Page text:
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Five stories in Canada we’re watching

In the news today: Bailouts, drone tests and Keystone XL


 
Bombardier workers look at the CS300 aircraft after it was unveiled at a news conference at its assembly facility in Mirabel, Quebec, March 7, 2013. (Christinne Muschi/Reuters)

Bombardier workers look at the CS300 aircraft after it was unveiled at a news conference at its assembly facility in Mirabel, Quebec, March 7, 2013. (Christinne Muschi/Reuters)

Five stories in the news today, Nov.3:

BOMBARDIER TO TEST TRUDEAU GOVERNMENT

Shortly after Justin Trudeau takes power, he will face an early, major test on whether to bail out Bombardier.The prime minister-designate will have to confront what could be a billion-dollar decision in Quebec, his home province and a region where his Liberals made significant gains in last month’s election.

THE LATEST ON KEYSTONE XL

The mayor of the southeast Alberta community where the Keystone XL pipeline would begin says news that TransCanada Corp. (TSX:TRP) has asked the U.S. government to temporarily suspend its application comes as a blow. Anita Miller calls the move “really unfortunate” and says it’s going to affect “lots and lots of people” in Hardisty, Alta., particularly in support businesses such as gas stations, hotels and restaurants.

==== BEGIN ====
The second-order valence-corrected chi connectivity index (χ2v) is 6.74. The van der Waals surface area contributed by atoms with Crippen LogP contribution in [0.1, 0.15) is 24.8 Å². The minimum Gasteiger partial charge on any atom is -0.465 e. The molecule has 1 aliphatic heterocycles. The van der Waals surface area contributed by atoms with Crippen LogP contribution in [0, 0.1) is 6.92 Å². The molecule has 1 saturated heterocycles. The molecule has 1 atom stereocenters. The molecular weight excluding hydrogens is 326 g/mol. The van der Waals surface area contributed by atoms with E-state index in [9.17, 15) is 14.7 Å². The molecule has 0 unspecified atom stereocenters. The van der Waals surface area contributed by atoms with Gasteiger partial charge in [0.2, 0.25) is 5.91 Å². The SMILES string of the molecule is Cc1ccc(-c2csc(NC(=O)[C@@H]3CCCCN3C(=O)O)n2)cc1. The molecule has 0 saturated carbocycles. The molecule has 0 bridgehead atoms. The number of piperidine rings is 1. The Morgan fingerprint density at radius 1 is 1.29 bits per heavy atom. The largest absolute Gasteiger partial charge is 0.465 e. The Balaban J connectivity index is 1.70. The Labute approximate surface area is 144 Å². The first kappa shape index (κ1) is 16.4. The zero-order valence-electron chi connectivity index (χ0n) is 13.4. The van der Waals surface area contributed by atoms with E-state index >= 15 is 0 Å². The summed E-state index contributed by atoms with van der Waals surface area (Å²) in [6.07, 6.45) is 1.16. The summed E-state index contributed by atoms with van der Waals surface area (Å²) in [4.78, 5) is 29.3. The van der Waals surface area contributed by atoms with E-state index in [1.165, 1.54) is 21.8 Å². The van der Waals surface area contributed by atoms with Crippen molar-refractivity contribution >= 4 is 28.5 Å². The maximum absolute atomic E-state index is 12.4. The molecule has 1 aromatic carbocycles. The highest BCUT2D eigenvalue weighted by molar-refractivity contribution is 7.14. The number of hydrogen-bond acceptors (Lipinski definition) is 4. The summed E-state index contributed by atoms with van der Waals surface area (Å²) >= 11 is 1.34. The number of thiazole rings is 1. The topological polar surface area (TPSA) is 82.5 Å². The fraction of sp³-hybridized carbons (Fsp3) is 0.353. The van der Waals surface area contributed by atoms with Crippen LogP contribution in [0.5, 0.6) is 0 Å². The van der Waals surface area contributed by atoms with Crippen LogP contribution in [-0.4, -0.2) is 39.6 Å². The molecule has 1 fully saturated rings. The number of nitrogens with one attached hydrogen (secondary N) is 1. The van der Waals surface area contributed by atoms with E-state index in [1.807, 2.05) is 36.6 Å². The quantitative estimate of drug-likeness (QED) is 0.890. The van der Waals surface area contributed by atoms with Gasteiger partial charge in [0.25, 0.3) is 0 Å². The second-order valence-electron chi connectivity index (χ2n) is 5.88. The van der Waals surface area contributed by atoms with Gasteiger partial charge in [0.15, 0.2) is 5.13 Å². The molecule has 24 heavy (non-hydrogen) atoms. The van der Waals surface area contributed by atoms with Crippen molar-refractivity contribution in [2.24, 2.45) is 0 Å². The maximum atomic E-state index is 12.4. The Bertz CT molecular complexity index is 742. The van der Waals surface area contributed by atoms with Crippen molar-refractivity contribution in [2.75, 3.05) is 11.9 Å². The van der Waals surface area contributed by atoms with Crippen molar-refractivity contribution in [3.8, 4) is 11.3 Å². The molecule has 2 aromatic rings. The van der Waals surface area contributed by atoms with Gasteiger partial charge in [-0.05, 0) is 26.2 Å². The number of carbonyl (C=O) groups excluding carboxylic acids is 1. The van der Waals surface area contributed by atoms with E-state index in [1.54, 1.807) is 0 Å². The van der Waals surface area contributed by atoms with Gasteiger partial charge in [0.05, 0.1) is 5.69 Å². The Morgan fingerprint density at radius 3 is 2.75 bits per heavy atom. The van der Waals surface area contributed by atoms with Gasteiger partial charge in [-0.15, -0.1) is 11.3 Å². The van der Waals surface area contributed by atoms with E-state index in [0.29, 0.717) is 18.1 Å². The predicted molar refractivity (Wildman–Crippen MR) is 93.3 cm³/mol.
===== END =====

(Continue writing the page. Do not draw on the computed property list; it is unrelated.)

BIDDERSINGH TRIAL CONTINUES

The trial of a man accused of murdering his daughter more than 20 years ago is hearing horrific testimony from witnesses.The body of 17-year-old Melonie Biddersingh was found in a burning suitcase and he father — Everton Biddersingh — has pleaded not guilty to first-degree murder.

DRILLING GROUP TO ISSUE 2016 FORECAST

A drilling industry group will be offering a glimpse later today into what 2016 may look like in the oilpatch. And if next year is anything like 2015, the outlook from the Petroleum Services Association of Canada won’t be pretty.

B.C. TESTS DRONES TO HELP FIGHT WILDFIRES

Drones flying above wildfires in British Columbia last summer hampered aerial efforts to control the blazes. But around the same time, the province was also using the unmanned aerial vehicles to determine if drones could be used to help fight wildfires.The B.C. Wildfire Service contracted two commercial drone companies in July and August to soar above the Boulder Creek and Elaho fires near Pemberton and the Rock Creek fire just north of the Canada-U.S. border.


 
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